Peter Ackerman, F69, F71, FG76 longtime friend of Fletcher, passes away

Former Fletcher Board of Advisors chair worked to advance the field of dispute resolution, helped to found the International Center on Nonviolent Conflict
Peter Akerman portrait

Former Fletcher Board of Advisors chair worked to advance the field of dispute resolution, helped to found the International Center on Nonviolent Conflict 

The Fletcher School is deeply saddened to announce the passing of Peter Ackerman, F69, F71, FG76, A02P, F03P, longtime Fletcher Board of Advisors chair and friend of Fletcher, on Tuesday, April 26, 2022. 

Mr. Ackerman held a Master of Arts, a MALD, and a PhD from Fletcher. He was a member of the Fletcher Board of Advisors from 1993-2011 (serving as chair from 1996-2011), and also served on the Tufts University Board of Trustees from 1996-2006. His leadership in the pursuit of strengthening the quality of a Fletcher education was instrumental in creating a myriad of initiatives and programs across the school.

After the fall of the Soviet Union, Ackerman recognized that Fletcher needed to change its strategic direction to remain competitive and to attract the next generation of students, whose interests were in conflict resolution, international business, law, and security. In his role as chair of the Board of Advisors, he worked closely with the leadership of the school on new directions for Fletcher, providing the inspiration for the Institute for Human Security (now the Henry J. Leir Institute). The institute seeks to advance human security through pioneering research, education, and policy engagement that ensures the protection, empowerment, and well-being of all people.

Among his other contributions, he played a critical role in the development of Fletcher’s Master of International Business (MIB) and its Global Master of Arts Program (GMAP).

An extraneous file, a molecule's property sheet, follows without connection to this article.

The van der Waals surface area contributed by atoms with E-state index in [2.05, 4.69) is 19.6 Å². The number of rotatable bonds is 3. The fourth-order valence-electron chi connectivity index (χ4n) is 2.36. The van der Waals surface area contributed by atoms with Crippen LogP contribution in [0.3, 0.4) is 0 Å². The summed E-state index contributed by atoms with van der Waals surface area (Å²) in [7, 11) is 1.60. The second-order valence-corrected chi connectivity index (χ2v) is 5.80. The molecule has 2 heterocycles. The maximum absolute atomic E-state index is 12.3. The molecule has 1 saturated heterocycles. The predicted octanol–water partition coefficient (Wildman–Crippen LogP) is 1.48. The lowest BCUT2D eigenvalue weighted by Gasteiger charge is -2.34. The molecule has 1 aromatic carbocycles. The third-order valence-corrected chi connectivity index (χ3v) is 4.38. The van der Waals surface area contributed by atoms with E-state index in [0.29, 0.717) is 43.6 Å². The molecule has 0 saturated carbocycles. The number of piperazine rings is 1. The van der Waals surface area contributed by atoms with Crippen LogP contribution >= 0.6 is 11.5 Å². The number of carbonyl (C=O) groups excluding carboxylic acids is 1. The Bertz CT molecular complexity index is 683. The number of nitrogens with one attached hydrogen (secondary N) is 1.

An accomplished businessman, Peter began his career in investment banking and went on to found several companies including the online grocery retailer FreshDirect.  

Ackerman was also a series editor and principal content advisor in the television version of the 1999 Emmy-nominated film “A Force More Powerful: A Century of Nonviolent Conflict,” which chronicled the history of 20th-century civilian-based resistance. He co-authored with Jack DuVall a book of the same title. In 2002, Ackerman co-produced “Bringing Down a Dictator,” a Peabody-Award-winning documentary for PBS on the nonviolent actions that led to the resignation of Slobodan Milosevic in Serbia. Ackerman was a frequent speaker at conferences worldwide as well as a guest contributor to major newspapers on the topic of nonviolent political action.

Committed since his days at Fletcher to the concept of nonviolent resistance and nonviolent dispute resolution, he was a longtime supporter of the Albert Einstein Institution, a non-profit specializing in the study of the methods of nonviolent resistance in conflict, and later helped to found the International Center on Nonviolent Conflict. 

“The Fletcher School community mourns the sudden passing of Peter Ackerman. After earning three degrees from Fletcher, Peter went on to become an active and engaged alumnus, including serving several years as Fletcher Board chair”, said Rachel Kyte, Fletcher Dean. “His commitment to the school was incalculable, and his lifelong work beyond Fletcher advancing the field of nonviolent resistance has long exemplified Fletcher's mission for a more just and peaceful world”.   

In addition to his volunteer leadership roles at Tufts, he was a trustee of Colgate University, from which he earned his undergraduate degree, a member of the Council on Foreign Relations, and a member of the board of the Atlantic Council. He also chaired the board of trustees of Freedom House.

Mr. Ackerman is survived by his wife, Joanne, and his sons Nate and Elliot A02, F03.